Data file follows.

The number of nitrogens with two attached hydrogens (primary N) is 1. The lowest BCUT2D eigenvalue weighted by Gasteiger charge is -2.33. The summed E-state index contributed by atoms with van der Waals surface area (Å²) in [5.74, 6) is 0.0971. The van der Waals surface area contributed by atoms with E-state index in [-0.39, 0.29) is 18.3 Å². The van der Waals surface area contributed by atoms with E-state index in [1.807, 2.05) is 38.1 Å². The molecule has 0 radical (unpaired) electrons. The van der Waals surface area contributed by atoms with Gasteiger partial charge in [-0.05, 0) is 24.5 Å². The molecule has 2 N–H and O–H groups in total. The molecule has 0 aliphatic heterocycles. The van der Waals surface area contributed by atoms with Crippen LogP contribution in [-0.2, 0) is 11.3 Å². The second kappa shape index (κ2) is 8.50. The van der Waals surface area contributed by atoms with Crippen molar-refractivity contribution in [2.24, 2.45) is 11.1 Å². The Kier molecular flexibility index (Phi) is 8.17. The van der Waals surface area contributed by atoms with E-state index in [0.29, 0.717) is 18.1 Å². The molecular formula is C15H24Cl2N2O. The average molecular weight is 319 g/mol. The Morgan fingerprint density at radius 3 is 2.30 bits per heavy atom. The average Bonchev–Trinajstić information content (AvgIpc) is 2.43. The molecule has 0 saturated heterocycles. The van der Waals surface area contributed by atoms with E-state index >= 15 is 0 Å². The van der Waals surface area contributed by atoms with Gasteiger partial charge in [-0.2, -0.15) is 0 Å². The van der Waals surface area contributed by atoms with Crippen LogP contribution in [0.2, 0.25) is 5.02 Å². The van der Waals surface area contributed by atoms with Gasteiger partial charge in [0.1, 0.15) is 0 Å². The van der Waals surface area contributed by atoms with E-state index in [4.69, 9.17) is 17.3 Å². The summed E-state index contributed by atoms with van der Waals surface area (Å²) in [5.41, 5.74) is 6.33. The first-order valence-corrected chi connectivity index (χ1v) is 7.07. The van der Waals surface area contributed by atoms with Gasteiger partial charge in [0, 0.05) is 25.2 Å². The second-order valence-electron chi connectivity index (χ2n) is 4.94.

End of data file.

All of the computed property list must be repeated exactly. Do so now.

The number of nitrogens with two attached hydrogens (primary N) is 1. The lowest BCUT2D eigenvalue weighted by Gasteiger charge is -2.33. The summed E-state index contributed by atoms with van der Waals surface area (Å²) in [5.74, 6) is 0.0971. The van der Waals surface area contributed by atoms with E-state index in [-0.39, 0.29) is 18.3 Å². The van der Waals surface area contributed by atoms with E-state index in [1.807, 2.05) is 38.1 Å². The molecule has 0 radical (unpaired) electrons. The van der Waals surface area contributed by atoms with Gasteiger partial charge in [-0.05, 0) is 24.5 Å². The molecule has 2 N–H and O–H groups in total. The molecule has 0 aliphatic heterocycles. The van der Waals surface area contributed by atoms with Crippen LogP contribution in [-0.2, 0) is 11.3 Å². The second kappa shape index (κ2) is 8.50. The van der Waals surface area contributed by atoms with Crippen molar-refractivity contribution in [2.24, 2.45) is 11.1 Å². The Kier molecular flexibility index (Phi) is 8.17. The van der Waals surface area contributed by atoms with E-state index in [0.29, 0.717) is 18.1 Å². The molecular formula is C15H24Cl2N2O. The average molecular weight is 319 g/mol. The Morgan fingerprint density at radius 3 is 2.30 bits per heavy atom. The average Bonchev–Trinajstić information content (AvgIpc) is 2.43. The molecule has 0 saturated heterocycles. The van der Waals surface area contributed by atoms with E-state index >= 15 is 0 Å². The van der Waals surface area contributed by atoms with Gasteiger partial charge in [-0.2, -0.15) is 0 Å². The van der Waals surface area contributed by atoms with Crippen LogP contribution in [0.2, 0.25) is 5.02 Å². The van der Waals surface area contributed by atoms with Gasteiger partial charge in [0.1, 0.15) is 0 Å². The van der Waals surface area contributed by atoms with E-state index in [4.69, 9.17) is 17.3 Å². The summed E-state index contributed by atoms with van der Waals surface area (Å²) in [5.41, 5.74) is 6.33. The first-order valence-corrected chi connectivity index (χ1v) is 7.07. The van der Waals surface area contributed by atoms with Gasteiger partial charge in [0, 0.05) is 25.2 Å². The second-order valence-electron chi connectivity index (χ2n) is 4.94.